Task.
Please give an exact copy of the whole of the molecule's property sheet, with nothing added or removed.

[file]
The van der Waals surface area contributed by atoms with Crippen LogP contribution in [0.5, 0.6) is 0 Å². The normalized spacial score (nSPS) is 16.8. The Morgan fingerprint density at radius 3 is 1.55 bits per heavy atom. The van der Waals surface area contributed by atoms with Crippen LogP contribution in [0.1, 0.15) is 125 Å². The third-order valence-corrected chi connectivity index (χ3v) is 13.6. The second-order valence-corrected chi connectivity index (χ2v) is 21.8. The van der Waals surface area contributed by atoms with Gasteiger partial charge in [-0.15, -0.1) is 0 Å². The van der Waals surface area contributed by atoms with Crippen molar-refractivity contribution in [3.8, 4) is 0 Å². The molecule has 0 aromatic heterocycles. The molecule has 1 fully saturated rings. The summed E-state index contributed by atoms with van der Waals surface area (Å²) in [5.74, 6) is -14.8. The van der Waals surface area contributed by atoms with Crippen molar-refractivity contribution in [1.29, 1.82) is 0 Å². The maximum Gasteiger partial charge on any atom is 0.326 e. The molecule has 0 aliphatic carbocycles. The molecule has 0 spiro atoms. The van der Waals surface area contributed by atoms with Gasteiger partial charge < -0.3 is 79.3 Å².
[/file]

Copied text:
The van der Waals surface area contributed by atoms with Crippen LogP contribution in [0.5, 0.6) is 0 Å². The normalized spacial score (nSPS) is 16.8. The Morgan fingerprint density at radius 3 is 1.55 bits per heavy atom. The van der Waals surface area contributed by atoms with Crippen LogP contribution in [0.1, 0.15) is 125 Å². The third-order valence-corrected chi connectivity index (χ3v) is 13.6. The second-order valence-corrected chi connectivity index (χ2v) is 21.8. The van der Waals surface area contributed by atoms with Gasteiger partial charge in [-0.15, -0.1) is 0 Å². The van der Waals surface area contributed by atoms with Crippen molar-refractivity contribution in [3.8, 4) is 0 Å². The molecule has 0 aromatic heterocycles. The molecule has 1 fully saturated rings. The summed E-state index contributed by atoms with van der Waals surface area (Å²) in [5.74, 6) is -14.8. The van der Waals surface area contributed by atoms with Crippen molar-refractivity contribution in [1.29, 1.82) is 0 Å². The maximum Gasteiger partial charge on any atom is 0.326 e. The molecule has 0 aliphatic carbocycles. The molecule has 0 spiro atoms. The van der Waals surface area contributed by atoms with Gasteiger partial charge < -0.3 is 79.3 Å².